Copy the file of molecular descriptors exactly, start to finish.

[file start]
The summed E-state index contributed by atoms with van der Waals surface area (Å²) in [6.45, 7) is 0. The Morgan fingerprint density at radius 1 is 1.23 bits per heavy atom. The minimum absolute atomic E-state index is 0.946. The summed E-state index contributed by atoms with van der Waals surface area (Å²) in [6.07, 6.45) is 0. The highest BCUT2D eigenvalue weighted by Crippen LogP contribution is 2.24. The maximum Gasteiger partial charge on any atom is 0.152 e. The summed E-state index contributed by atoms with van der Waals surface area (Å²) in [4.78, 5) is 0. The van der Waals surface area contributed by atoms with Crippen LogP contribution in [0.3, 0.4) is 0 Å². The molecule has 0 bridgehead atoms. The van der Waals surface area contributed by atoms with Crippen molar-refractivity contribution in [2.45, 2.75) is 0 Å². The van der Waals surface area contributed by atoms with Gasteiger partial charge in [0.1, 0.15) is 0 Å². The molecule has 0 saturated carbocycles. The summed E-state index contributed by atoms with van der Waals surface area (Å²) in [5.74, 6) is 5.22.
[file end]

The summed E-state index contributed by atoms with van der Waals surface area (Å²) in [6.45, 7) is 0. The Morgan fingerprint density at radius 1 is 1.23 bits per heavy atom. The minimum absolute atomic E-state index is 0.946. The summed E-state index contributed by atoms with van der Waals surface area (Å²) in [6.07, 6.45) is 0. The highest BCUT2D eigenvalue weighted by Crippen LogP contribution is 2.24. The maximum Gasteiger partial charge on any atom is 0.152 e. The summed E-state index contributed by atoms with van der Waals surface area (Å²) in [4.78, 5) is 0. The van der Waals surface area contributed by atoms with Crippen LogP contribution in [0.3, 0.4) is 0 Å². The molecule has 0 bridgehead atoms. The van der Waals surface area contributed by atoms with Crippen molar-refractivity contribution in [2.45, 2.75) is 0 Å². The van der Waals surface area contributed by atoms with Gasteiger partial charge in [0.1, 0.15) is 0 Å². The molecule has 0 saturated carbocycles. The summed E-state index contributed by atoms with van der Waals surface area (Å²) in [5.74, 6) is 5.22.